News / Africa

Research Shedding Light on Role of Anti-bodies in Fight against HIV/AIDS

Multimedia

Audio
Joe DeCapua

Over the last six months, scientists have revealed they’ve learned a lot more about human anti-bodies, which could lead to a better designed AIDS vaccine candidate.

Anti-bodies are proteins that fight off infection from viruses, bacteria and other foreign objects.  However, they’ve not been able to mount enough of a response to stop HIV, the virus that causes AIDS, in its tracks.

“Vaccine development historically relies on anti-body responses.  Vaccines generally are meant to boost the immune response and to help the body fight off a coming attack,” says Mitchell Warren, head of AVAC, AIDS Vaccine Advocacy Coalition.

He describes a strong anti-body response as “the secret of success for most vaccines.  So it’s been very much the target for AIDS vaccine research and development.”

Looking for HIV weaknesses

“A lot of the research has been focusing on the actual structure,” he says, “of the virus itself.  And as we learn more about how the virus is structured, that may help us unlock how to develop a vaccine.”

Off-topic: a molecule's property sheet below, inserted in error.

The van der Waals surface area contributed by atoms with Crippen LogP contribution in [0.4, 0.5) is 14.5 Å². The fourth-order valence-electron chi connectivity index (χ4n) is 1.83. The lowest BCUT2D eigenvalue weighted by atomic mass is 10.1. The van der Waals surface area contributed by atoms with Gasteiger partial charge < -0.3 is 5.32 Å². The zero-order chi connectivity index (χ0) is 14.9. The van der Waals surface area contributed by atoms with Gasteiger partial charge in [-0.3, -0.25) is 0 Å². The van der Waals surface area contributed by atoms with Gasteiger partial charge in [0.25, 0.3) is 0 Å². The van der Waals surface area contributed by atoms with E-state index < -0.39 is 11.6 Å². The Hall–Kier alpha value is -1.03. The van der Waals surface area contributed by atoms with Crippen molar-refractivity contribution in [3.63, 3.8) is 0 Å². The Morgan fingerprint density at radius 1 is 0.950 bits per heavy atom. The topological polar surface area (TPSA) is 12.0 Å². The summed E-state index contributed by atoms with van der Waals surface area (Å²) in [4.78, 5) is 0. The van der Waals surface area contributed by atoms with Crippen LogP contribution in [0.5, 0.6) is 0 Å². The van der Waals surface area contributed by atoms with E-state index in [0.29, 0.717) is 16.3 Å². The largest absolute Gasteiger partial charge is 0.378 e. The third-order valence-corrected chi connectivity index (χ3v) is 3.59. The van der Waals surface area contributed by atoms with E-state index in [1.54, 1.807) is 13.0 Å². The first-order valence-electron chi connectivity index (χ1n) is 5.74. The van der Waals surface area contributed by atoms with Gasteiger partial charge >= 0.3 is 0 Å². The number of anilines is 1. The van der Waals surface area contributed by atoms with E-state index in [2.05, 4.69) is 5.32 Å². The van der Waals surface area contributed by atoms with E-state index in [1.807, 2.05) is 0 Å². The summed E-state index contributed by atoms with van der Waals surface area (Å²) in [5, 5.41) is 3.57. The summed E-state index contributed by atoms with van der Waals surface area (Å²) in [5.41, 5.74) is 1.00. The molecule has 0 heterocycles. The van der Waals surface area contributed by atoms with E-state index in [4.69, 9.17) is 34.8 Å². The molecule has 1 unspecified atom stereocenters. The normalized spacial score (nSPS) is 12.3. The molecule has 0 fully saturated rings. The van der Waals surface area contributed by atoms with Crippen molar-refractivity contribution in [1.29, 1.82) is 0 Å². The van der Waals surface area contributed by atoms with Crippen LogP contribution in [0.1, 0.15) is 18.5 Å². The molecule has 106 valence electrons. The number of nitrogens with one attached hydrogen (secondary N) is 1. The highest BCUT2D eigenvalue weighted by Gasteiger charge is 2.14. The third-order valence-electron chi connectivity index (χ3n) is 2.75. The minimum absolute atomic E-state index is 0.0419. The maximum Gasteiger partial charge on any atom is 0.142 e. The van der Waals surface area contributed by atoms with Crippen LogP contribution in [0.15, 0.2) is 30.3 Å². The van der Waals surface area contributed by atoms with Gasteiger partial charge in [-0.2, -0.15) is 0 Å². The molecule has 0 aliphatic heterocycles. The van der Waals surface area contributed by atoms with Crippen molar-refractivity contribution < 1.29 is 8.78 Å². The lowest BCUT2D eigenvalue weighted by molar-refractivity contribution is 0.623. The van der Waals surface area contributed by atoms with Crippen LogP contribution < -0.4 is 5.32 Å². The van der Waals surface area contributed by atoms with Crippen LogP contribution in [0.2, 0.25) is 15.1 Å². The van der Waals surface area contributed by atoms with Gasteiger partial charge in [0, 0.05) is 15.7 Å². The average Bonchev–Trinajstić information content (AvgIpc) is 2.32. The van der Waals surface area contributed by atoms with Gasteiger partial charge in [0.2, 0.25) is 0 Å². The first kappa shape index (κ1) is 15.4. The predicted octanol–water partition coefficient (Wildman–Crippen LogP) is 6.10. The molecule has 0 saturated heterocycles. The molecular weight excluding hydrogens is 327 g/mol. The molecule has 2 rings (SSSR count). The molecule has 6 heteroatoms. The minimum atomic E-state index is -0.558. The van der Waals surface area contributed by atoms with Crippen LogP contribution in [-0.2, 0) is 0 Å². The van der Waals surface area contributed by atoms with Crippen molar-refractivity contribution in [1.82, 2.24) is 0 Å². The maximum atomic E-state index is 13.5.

Some of the scientific techniques being used to study anti-bodies and HIV didn’t exist 10 or 15 years ago.

“So what we’re seeing now are the beginnings of the fruits of technological labor applied to the AIDS vaccine effort.  And it’s really just a beginning.  We need to see a great deal more of that done to really unlock the promise of science,” he says.

While anti-bodies respond quickly to many diseases, the immune response to HIV is not quick enough.

“HIV is highly mutating.  So it’s constantly changing to evade the immune system, which makes it very hard to lock down the immune response and a vaccine to help boost that,” he says.

Taking a closer look